Opening Safely

With many states starting to reopen businesses and activities that have been restricted, I wanted to update everyone on where things stand in our community in regard to COVID-19 and what actions we should be taking from this point forward. 

The good news first.  By all indications the level of COVID-19 disease in our local community as of May 21st remains low.  As I mentioned in an earlier post, I was hopeful that if we took reasonable actions as a community that we could avoid a large spike in cases that were being experienced elsewhere.  Thanks to the hard work and sacrifice of many, that has been accomplished to this point.  Rates of new positive cases and hospitalizations are on the decline.  While we remember those who have been ill and those that we have lost, we are also thankful knowing that it could have been significantly worse if aggressive early actions had not been taken.

So, what happens now?  While things currently look promising, we are far from out of the woods.  All data would indicate that only a very small percentage of our population has had COVID-19 and therefore most of us are still at risk.  The virus will continue to circulate and infect susceptible people.  It could possibly slow in the Summer and return in the Fall, but it most certainly will still be around.  As we move beyond a time of “lockdown”, we need to look towards the next phase with a plan in place.  We need to look to open safely, with policies such as those recommended here by a group of bipartisan health policy experts.

While we open up our communities to some degree and get a little more sense of “normal” in our lives, it is very important that we do this in a smart and cautious way.  While we all would like to get back to our normal activities this summer, I think many of us also look ahead to the Fall.  We wonder about schools and the school-based activities such as sports that come along with it.  It is important to keep in mind that what we do now will have a lot to do with what life looks like in August.  The declines that we see in positive cases and hospitalizations now are due to the actions that were taken over the last two months.  Without the significant mitigating efforts that have been in place, the situation would be much worse. Likewise, things that we get wrong now won’t show up for a few weeks.  And the difficult thing about a virus like this is that once you notice more people showing up at the ER sick, you are already behind the curve.  We need to be vigilant about certain steps we can take to minimize outbreaks.  So, what are those measures that we need to focus on as we reopen?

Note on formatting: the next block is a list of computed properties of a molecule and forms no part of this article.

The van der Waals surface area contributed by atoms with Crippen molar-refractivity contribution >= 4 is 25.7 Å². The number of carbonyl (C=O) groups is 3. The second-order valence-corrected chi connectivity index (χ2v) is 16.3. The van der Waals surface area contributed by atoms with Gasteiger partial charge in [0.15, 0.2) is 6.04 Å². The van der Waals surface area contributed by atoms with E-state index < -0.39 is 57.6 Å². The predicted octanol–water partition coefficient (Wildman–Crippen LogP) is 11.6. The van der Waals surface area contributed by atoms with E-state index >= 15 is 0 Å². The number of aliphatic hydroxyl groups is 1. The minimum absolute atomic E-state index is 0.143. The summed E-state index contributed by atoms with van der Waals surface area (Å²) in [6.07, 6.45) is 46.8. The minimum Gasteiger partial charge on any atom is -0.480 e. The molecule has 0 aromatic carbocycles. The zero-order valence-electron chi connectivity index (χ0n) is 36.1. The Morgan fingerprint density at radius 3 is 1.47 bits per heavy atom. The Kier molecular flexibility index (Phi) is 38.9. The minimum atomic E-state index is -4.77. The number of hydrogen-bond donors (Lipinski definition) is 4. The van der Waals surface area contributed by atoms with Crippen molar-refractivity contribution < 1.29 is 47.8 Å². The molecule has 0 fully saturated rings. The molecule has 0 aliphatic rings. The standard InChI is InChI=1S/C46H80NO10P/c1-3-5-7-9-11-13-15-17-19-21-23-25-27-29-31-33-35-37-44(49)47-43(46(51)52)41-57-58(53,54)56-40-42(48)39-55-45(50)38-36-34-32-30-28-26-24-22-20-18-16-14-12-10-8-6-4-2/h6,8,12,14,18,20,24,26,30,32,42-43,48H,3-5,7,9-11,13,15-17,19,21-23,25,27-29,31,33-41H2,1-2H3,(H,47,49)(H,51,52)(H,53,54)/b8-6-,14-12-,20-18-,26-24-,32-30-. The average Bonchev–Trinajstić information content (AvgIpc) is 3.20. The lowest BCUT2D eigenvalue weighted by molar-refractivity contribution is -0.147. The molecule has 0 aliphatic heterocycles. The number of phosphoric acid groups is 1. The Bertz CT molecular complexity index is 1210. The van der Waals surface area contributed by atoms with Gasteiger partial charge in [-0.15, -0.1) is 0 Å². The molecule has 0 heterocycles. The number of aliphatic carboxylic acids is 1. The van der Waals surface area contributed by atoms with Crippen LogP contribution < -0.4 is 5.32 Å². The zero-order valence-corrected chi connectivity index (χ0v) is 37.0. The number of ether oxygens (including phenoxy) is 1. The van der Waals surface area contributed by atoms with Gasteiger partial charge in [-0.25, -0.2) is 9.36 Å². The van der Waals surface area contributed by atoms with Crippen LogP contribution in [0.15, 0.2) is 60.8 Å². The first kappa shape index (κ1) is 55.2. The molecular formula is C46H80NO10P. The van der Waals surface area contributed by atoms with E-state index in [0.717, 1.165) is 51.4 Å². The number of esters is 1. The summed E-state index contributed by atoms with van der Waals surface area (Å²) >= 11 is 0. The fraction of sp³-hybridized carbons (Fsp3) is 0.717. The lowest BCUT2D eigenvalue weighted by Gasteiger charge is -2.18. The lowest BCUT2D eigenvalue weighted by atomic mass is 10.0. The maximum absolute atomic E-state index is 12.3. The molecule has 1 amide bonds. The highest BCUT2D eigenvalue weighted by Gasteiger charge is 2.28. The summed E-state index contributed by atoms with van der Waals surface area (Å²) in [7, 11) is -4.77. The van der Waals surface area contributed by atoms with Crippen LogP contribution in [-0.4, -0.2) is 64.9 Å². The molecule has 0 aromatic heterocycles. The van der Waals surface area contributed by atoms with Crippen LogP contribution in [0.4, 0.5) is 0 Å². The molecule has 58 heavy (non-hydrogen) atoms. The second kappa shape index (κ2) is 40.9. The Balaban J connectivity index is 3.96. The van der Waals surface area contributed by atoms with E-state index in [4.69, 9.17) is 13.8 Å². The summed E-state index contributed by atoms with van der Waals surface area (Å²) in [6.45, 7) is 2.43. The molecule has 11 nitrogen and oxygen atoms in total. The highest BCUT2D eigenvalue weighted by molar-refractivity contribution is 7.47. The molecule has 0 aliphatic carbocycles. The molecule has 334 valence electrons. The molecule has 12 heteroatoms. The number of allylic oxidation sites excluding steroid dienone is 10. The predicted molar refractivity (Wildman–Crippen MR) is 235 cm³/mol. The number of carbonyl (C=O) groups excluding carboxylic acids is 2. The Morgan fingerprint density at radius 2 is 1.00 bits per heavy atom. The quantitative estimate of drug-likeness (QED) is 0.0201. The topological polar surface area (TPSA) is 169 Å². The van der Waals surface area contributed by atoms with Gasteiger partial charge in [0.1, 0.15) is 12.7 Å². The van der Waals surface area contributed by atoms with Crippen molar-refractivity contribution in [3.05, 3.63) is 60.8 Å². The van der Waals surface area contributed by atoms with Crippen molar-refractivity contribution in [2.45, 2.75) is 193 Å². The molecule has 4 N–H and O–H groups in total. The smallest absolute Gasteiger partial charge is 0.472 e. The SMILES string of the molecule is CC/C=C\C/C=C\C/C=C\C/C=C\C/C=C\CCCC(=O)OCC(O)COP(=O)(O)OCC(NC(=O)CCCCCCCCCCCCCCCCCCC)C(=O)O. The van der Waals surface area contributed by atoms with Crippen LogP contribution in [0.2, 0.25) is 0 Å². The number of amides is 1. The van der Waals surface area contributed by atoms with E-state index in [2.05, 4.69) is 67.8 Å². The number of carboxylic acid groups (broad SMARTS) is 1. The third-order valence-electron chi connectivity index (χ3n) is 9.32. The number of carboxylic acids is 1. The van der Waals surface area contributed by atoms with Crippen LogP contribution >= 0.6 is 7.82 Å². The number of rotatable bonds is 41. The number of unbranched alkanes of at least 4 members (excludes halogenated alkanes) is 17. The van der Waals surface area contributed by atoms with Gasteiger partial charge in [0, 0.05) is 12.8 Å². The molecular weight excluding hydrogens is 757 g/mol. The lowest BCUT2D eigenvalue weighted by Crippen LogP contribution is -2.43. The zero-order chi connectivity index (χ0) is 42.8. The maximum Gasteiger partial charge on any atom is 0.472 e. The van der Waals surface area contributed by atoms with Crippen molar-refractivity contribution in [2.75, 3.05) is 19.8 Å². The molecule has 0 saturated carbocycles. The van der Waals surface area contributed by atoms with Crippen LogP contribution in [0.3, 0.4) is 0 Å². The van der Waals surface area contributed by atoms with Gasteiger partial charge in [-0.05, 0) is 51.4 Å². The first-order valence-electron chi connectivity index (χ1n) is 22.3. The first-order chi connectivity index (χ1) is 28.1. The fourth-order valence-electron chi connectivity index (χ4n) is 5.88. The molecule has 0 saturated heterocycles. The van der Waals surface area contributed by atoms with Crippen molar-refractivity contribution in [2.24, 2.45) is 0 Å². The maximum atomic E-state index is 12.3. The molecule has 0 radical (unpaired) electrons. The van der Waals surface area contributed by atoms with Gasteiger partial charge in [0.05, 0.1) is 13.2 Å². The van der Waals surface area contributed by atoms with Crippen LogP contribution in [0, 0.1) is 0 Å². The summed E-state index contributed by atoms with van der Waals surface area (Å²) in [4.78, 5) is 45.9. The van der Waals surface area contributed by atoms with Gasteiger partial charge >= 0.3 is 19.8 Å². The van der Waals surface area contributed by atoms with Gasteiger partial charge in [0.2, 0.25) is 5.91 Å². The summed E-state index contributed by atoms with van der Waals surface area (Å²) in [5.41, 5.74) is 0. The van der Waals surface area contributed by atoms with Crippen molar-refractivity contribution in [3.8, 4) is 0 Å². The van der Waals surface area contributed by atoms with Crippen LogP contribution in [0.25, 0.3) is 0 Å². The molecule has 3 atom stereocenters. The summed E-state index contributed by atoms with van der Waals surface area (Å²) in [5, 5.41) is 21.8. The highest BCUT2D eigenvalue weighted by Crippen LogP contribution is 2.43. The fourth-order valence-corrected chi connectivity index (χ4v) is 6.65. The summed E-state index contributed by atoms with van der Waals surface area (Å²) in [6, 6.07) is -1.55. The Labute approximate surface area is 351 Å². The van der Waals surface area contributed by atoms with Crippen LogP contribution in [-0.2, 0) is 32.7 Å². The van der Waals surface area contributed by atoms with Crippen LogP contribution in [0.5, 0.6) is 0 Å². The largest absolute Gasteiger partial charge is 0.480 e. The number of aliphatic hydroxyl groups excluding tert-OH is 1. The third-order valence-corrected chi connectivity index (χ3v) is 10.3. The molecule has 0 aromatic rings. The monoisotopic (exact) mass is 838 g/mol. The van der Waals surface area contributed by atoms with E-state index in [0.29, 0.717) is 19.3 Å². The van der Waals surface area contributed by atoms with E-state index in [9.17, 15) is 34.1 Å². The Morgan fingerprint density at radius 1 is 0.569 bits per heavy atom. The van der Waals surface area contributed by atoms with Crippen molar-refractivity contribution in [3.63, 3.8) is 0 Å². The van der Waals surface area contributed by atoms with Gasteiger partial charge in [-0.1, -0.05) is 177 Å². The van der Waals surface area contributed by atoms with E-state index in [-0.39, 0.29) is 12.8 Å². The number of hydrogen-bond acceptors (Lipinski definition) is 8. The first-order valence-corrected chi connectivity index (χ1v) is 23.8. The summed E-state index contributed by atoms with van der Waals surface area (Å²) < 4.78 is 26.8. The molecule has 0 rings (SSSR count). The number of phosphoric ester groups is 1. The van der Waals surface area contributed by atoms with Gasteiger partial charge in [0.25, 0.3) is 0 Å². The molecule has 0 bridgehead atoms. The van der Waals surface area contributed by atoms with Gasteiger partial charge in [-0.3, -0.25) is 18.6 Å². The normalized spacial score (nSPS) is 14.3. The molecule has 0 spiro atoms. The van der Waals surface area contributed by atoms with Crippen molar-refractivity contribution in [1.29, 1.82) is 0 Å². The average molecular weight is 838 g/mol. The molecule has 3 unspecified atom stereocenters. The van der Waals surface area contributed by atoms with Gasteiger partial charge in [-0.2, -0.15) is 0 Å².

Avoid large group gatherings.  The problem with large gatherings is that one person can potentially infect multiple people at the same time.  When the virus is spreading without social distancing and other measures, we know on average that each infected person passes it to 2-3 others.  (And remember, you could be contagious for several days prior to symptoms).  Those people can then pass it to 2-3 more people each, and that is how we get exponential growth. But if you are in a group of 20-30 people, then one infected person can infect many.  Now instead of two new people being unknowingly infected and spreading the virus, you may have 10-20 new people spreading the virus.  In one example from a choir practice in Washington state, one symptomatic person among 60 others at a 2.5-hour choir practice led to 52 other people becoming ill.  Among these 3 were hospitalized and 2 died.  Avoiding large gatherings reduces this risk of large outbreaks.

Wear a mask or face covering when you are unable to maintain physical distancing.  This one has been confusing.  Initially everyone was told to save the masks for the healthcare workers, and that masks probably don’t help anyway.  We now recognize that masks may well be an effective measure that allows us to open up our society to a larger degree without increasing spread.  Remember, the primary reason for the mask is to protect others if you are infected, possibly without any symptoms.  Wearing a mask in public is a sign that you care about the health of others. It also shows that you are willing to do your part to protect those that are more vulnerable in our community.